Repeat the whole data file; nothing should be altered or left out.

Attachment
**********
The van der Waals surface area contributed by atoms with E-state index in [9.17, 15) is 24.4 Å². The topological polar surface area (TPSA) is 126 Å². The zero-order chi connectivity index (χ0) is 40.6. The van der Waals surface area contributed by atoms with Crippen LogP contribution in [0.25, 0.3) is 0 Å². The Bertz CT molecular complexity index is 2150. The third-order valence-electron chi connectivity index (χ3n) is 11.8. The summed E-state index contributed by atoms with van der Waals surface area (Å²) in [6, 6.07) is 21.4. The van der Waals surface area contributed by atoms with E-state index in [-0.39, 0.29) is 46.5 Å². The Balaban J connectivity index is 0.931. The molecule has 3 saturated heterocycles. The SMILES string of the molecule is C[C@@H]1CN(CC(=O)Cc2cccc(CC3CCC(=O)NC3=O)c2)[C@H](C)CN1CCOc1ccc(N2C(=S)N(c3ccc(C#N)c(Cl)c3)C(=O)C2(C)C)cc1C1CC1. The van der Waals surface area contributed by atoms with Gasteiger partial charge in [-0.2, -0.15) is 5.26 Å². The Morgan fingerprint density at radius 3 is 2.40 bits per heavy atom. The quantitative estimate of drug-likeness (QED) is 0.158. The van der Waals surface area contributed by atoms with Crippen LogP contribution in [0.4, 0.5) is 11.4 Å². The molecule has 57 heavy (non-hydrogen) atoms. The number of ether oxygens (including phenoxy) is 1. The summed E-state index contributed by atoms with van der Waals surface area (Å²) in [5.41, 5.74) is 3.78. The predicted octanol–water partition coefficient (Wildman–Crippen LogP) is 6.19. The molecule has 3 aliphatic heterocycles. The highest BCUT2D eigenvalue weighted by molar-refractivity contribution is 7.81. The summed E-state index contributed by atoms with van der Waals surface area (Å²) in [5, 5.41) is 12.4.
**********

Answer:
The van der Waals surface area contributed by atoms with E-state index in [9.17, 15) is 24.4 Å². The topological polar surface area (TPSA) is 126 Å². The zero-order chi connectivity index (χ0) is 40.6. The van der Waals surface area contributed by atoms with Crippen LogP contribution in [0.25, 0.3) is 0 Å². The Bertz CT molecular complexity index is 2150. The third-order valence-electron chi connectivity index (χ3n) is 11.8. The summed E-state index contributed by atoms with van der Waals surface area (Å²) in [6, 6.07) is 21.4. The van der Waals surface area contributed by atoms with E-state index in [-0.39, 0.29) is 46.5 Å². The Balaban J connectivity index is 0.931. The molecule has 3 saturated heterocycles. The SMILES string of the molecule is C[C@@H]1CN(CC(=O)Cc2cccc(CC3CCC(=O)NC3=O)c2)[C@H](C)CN1CCOc1ccc(N2C(=S)N(c3ccc(C#N)c(Cl)c3)C(=O)C2(C)C)cc1C1CC1. The van der Waals surface area contributed by atoms with Gasteiger partial charge in [-0.2, -0.15) is 5.26 Å². The Morgan fingerprint density at radius 3 is 2.40 bits per heavy atom. The quantitative estimate of drug-likeness (QED) is 0.158. The van der Waals surface area contributed by atoms with Crippen LogP contribution in [0.4, 0.5) is 11.4 Å². The molecule has 57 heavy (non-hydrogen) atoms. The number of ether oxygens (including phenoxy) is 1. The summed E-state index contributed by atoms with van der Waals surface area (Å²) in [5.41, 5.74) is 3.78. The predicted octanol–water partition coefficient (Wildman–Crippen LogP) is 6.19. The molecule has 3 aliphatic heterocycles. The highest BCUT2D eigenvalue weighted by molar-refractivity contribution is 7.81. The summed E-state index contributed by atoms with van der Waals surface area (Å²) in [5, 5.41) is 12.4.